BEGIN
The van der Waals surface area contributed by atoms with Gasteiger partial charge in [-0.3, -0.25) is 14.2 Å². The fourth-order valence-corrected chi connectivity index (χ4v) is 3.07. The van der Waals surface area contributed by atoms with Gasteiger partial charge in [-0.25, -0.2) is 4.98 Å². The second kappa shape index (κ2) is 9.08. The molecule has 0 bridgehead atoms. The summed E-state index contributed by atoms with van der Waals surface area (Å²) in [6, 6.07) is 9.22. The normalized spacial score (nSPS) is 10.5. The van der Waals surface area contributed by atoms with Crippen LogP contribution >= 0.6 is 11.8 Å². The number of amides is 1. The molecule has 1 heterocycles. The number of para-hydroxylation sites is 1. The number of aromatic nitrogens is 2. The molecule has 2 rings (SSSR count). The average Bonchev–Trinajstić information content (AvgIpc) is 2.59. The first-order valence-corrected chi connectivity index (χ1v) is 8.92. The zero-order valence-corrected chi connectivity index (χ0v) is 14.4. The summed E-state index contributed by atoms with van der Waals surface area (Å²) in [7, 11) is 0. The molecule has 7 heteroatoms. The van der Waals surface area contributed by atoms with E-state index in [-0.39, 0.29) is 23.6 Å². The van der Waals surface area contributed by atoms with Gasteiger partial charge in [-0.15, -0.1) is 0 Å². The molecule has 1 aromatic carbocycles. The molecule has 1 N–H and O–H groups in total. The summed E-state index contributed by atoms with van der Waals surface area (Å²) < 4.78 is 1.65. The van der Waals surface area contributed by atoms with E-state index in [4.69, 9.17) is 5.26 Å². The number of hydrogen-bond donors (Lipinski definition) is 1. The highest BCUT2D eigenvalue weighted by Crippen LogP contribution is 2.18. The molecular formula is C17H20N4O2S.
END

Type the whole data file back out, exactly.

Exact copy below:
The van der Waals surface area contributed by atoms with Gasteiger partial charge in [-0.3, -0.25) is 14.2 Å². The fourth-order valence-corrected chi connectivity index (χ4v) is 3.07. The van der Waals surface area contributed by atoms with Gasteiger partial charge in [-0.25, -0.2) is 4.98 Å². The second kappa shape index (κ2) is 9.08. The molecule has 0 bridgehead atoms. The summed E-state index contributed by atoms with van der Waals surface area (Å²) in [6, 6.07) is 9.22. The normalized spacial score (nSPS) is 10.5. The van der Waals surface area contributed by atoms with Crippen LogP contribution >= 0.6 is 11.8 Å². The number of amides is 1. The molecule has 1 heterocycles. The number of para-hydroxylation sites is 1. The number of aromatic nitrogens is 2. The molecule has 2 rings (SSSR count). The average Bonchev–Trinajstić information content (AvgIpc) is 2.59. The first-order valence-corrected chi connectivity index (χ1v) is 8.92. The zero-order valence-corrected chi connectivity index (χ0v) is 14.4. The summed E-state index contributed by atoms with van der Waals surface area (Å²) in [7, 11) is 0. The molecule has 7 heteroatoms. The van der Waals surface area contributed by atoms with E-state index in [-0.39, 0.29) is 23.6 Å². The van der Waals surface area contributed by atoms with Gasteiger partial charge in [-0.15, -0.1) is 0 Å². The molecule has 1 aromatic carbocycles. The molecule has 1 N–H and O–H groups in total. The summed E-state index contributed by atoms with van der Waals surface area (Å²) < 4.78 is 1.65. The van der Waals surface area contributed by atoms with E-state index in [4.69, 9.17) is 5.26 Å². The number of hydrogen-bond donors (Lipinski definition) is 1. The highest BCUT2D eigenvalue weighted by Crippen LogP contribution is 2.18. The molecular formula is C17H20N4O2S.